On my travels around Scotland so far I've played individual golf courses with between 3 and 36 holes but Port Bannatyne has the distinction of being Scotland's only 13 Hole golf course. Why? I guess there's enough land and the members want to play 18 hole rounds, so they play the first 12 holes, then play the first 5 again, finishing with a hole that is then the 18th. Port Bannatyne GC is one of the featured courses in Gary Sutherland's excellent book, "Golf on the Rocks" a journey around 18 of Scotland's island courses, a book that's on a par with Tom Coyne's "A Course Called Ireland" both of which capture the essence of our own daft experiences in trying to play every course in Scotland. I'd read Gary's book when it came out a couple of years ago, but I'd been wanting to play Port Bannatyne long before then, as I'd heard it was a good test, with great scenery as well as a unique layout, with 13 greens and 18 holes. Regular readers of this blog will by now have guessed correctly that Craig, Stu and I regard Port Bannatyne as being an 18 Hole Course. However, rather than play it as "12 + 5 + 1" the way the members do, I opted to play 2 balls on each of the first 5 holes to save on time and energy. Gary describes Port Bannatyne as "vertigolf" and there are certainly some tough climbs, such as on the 4th and the 7th. Indeed, when a hole such as the 7th is named "Rest and be Thankful" I suspect it's always wise to approach it with caution and respect.
I played at Port Bannatyne on 8 July 2013 after my earlier round at Kyles of Bute GC. It was still a hot day and the empty car park sat in a little hollow bereft of any breeze. I was already sweating freely by the time I got to the 1st tee and one look left told me all I had to know about the physical test that lay ahead. Nothing but steep hills, with flags barely fluttering, the course stretching seemingly endlessly upwards. This parkland come moorland course starts gently enough with a 256 Yard Par 4, played East to West with a challenging side slope, from left to right. A stream runs across the width of the fairway (a feature of most of the early holes) just where a modestly hit drive might end up, to add to the difficulty. I cleared the stream OK and had an easy opening par. From there, it was short climb to the 2nd, another Par 4 that runs parallel to the hill, this time West to East. The 3rd is a right dog leg 316 Yard Par 4 running in the opposite direction. You'll need a good drive to see the green and your second shot will be slightly downhill. This is a side view of the 3rd green, looking down to the clubhouse and in the background, the Cowal peninsula.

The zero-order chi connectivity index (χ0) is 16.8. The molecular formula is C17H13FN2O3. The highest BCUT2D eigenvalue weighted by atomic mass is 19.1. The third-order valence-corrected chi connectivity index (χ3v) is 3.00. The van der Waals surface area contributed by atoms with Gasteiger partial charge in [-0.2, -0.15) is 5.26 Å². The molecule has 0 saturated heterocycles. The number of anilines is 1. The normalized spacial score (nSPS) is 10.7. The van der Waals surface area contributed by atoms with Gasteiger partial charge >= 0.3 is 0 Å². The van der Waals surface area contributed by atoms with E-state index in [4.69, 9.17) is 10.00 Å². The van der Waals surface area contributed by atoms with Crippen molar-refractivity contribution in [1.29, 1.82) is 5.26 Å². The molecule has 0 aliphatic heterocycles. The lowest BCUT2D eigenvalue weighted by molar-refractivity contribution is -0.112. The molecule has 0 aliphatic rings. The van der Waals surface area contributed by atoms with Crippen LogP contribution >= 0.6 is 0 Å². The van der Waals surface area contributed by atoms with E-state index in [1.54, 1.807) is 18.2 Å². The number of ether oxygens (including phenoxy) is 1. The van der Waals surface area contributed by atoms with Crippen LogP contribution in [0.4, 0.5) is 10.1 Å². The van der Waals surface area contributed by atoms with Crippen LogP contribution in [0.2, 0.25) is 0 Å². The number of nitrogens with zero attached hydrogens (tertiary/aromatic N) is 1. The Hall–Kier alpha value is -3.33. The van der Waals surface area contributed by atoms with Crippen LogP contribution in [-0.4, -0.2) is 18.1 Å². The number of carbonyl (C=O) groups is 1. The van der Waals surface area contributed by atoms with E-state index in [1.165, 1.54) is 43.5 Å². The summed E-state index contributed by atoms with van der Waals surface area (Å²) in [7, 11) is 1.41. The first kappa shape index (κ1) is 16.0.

From there, the 4th runs steeply uphill and although it's only 177 Yards, I needed my Driver off the tee en route to a satisfying par. The Par 4 5th and 6th Holes run parallel to the hill again, with awkward side slopes to contend with for your second shots. I birdied the 302 Yard 5th after pitching to under a yard after a good drive. I'd played 2 balls on each of the 5 opening holes in order to complete Holes 1-5 and 13-17, but as I passed the 18th Tee en route to the 6th it dawned on me that although Hole 12 finished at almost the lowest part of the course, I would then face a very steep climb back up to the 18th Tee. I'm sorry if this sounds complicated. The point I'm really making is that despite being very short, at only 4563 Yards, Par 68, Port Bannatyne is a physically demanding layout, even if you play 2 balls on each of the first 5 holes (I was the only golfer on the course most of the time).